March 05, 2021 Climate

Our Town’s Net-Zero Dream Helped Inspire a Mining Company to Fully Embrace Renewable Energy. Now It Isn’t Just a Dream.

Written by: Leslie Austin

It started with a simple but bold idea. If making a building net-zero was now so doable, what about an entire community? My good friend Seth Capron decided he should try. If we embrace energy independence in my hometown of Aromas and turn it into the first net-zero community on California’s Central Coast, he thought, then maybe we can create a model for cities — even states and nations — to follow. Then, he thought, how do I convince Graniterock?

For though Aromas — a pastoral rural community, population 2,650, give or take, that straddles the border of Monterey and San Benito Counties — is largely populated by ex-hippies, lovers of nature, and environmental activists of all stripes, it’s also home to big industry. Our largest consumer of electricity, Graniterock, is a mining company. And the hard truth was that, over the years, Seth and his fellow Aromas environmentalists hadn’t always seen eye to eye with the town’s Goliath.

Meanwhile, down the road in Santa Cruz, Ben Eichert and Daniel Nelson of the Romero Institute had just wrapped a major campaign. Romero’s Greenpower project had spent most of 2016 and the first half of 2017 working with local government agencies throughout Monterey, San Benito, and Santa Cruz Counties to inspire region-wide participation in Monterey Bay Community Power (MBCP), a new publicly-run utility company that would now provide renewable electricity to hundreds of thousands of homes and businesses.

That summer, over a fateful dinner, a vision was born when Ben and Daniel met with Seth at his home in Aromas. If they were going to turn Aromas into a net-zero community, the first step, they agreed, was to reach out to Graniterock and encourage it to power their quarry operation with renewable energy generated onsite.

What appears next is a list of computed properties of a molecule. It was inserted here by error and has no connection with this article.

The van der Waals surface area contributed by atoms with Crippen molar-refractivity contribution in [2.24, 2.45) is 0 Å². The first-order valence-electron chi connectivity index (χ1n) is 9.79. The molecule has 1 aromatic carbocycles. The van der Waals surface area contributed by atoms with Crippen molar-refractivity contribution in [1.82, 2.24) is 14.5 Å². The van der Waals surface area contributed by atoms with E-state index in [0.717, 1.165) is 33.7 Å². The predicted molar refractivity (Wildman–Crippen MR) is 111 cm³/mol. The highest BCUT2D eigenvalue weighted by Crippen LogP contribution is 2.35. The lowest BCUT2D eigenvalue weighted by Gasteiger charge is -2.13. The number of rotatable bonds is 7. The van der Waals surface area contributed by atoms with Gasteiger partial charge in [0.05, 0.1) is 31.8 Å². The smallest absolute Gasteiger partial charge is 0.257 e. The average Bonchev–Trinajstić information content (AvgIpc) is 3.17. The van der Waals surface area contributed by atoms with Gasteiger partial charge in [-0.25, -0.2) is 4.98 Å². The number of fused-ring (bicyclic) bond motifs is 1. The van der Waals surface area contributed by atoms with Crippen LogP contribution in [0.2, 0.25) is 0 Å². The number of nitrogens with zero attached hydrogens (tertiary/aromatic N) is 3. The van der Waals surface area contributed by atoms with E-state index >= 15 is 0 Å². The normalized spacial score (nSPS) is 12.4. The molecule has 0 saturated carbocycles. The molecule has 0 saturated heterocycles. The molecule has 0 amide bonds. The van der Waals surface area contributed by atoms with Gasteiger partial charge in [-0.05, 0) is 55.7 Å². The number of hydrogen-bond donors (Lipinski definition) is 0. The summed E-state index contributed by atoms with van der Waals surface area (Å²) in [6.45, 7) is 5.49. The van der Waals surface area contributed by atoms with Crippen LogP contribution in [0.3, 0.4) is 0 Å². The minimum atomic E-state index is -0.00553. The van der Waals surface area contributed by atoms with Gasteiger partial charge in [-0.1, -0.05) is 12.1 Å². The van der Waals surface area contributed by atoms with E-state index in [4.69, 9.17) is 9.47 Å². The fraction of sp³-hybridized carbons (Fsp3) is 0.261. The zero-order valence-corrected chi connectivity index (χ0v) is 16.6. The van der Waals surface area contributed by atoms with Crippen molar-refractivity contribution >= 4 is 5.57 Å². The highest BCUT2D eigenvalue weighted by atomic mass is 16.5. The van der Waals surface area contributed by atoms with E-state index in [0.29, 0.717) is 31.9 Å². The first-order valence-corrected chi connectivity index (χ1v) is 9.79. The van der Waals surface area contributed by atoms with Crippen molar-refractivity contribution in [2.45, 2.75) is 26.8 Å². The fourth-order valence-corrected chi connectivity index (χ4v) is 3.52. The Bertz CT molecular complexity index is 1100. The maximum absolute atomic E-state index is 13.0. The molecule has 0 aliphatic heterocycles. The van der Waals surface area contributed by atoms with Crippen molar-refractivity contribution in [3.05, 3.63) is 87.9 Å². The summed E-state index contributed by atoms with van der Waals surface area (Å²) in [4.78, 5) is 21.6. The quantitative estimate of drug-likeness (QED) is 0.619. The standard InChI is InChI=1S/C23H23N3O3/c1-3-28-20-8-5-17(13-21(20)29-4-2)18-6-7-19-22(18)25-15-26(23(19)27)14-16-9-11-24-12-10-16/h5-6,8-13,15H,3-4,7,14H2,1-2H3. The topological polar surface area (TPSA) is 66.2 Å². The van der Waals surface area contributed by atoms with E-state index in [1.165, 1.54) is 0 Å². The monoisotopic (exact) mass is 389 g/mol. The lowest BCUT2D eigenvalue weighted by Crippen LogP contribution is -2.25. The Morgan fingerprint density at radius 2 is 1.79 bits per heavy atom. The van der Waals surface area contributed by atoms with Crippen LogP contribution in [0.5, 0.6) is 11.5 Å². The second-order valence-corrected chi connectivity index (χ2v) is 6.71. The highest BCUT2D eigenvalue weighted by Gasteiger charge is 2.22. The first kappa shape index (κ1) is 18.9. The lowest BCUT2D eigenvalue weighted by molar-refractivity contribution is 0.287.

Six weeks later, during Aromas Day, the town’s annual gathering, Seth spoke to Graniterock’s Wilson Quarry manager, Peter Lemon, about bringing renewable energy to the company’s operations. Gratefully, not only did Seth find a willing ear, he discovered that Graniterock had already created a small solar array and was open to take the next steps in its new mission to be more sustainable.

That’s when Seth reached out to me and introduced his concept of a net-zero community. As co-chair of the Aromas Progressive Action League’s (APAL) Climate Action Team, I helped him lead a discussion with others in our town. The team, showing its usual pioneer spirit, embraced the idea. And over the next two years, we conducted a variety of public activities to improve energy efficiency, increase the use of renewables, and encourage the shift to electric vehicles communitywide.

A few months after my initial conversation with Seth, as part of Greenpower’s and APAL’s community outreach efforts, I contacted Graniterock’s management to follow up on Seth’s conversation with Peter. Thus began a series of discussions between those three entities and Mynt Systems, a solar and energy efficiency firm located in Santa Cruz. And, the rest, as they say, is history.

Three years later, our mutual vision has become a truly exciting reality. Now, Graniterock is prepared to break a new kind of ground. It’s on track to create just the third green energy-driven quarry in California — and Aromas is further down the road toward our net-zero dream. During the process, we discovered that California encourages the installation of solar power as part of mine reclamation, so ultimately, we’re also helping the state meet its ambitious renewable energy goals.

Soon, Graniterock’s 5.3 megawatt solar project will cover 20-plus acres of land slated for reclamation in the hills east of town. It will provide enough renewable energy to power 65 percent of the quarry’s operations.

What a big win for all of us! This landmark project will truly be a triumph of cooperation between activists and industry, environmentalist organizations and corporate operations, for the mutual benefit of community and Earth.

As Seth put it in a recent conversation:

“Graniterock was at the top of our list. I was delighted to learn they already had completed their small solar project and were considering something bigger and bolder. Now, here we are, 15,000 PV panels later! I’m hopeful about how advances in technology mean that doing the right thing is now also doing the financially smart thing. I hope other businesses are paying attention.”

– Seth Capron

I couldn’t have said it any better. I’m grateful to Seth for his vision, Ben and Daniel for their organizing acumen, and especially to Peter and everyone at Graniterock for their forward-thinking business model and willingness to invest in our future. It just goes to show: bringing people — even unlikely partners — together to realize a shared goal increases the chances of shared success. This is what it’s all about. It took just a few determined people to usher in a large-scale, renewable climate solution for a small rural community. And if we can do it, so can you.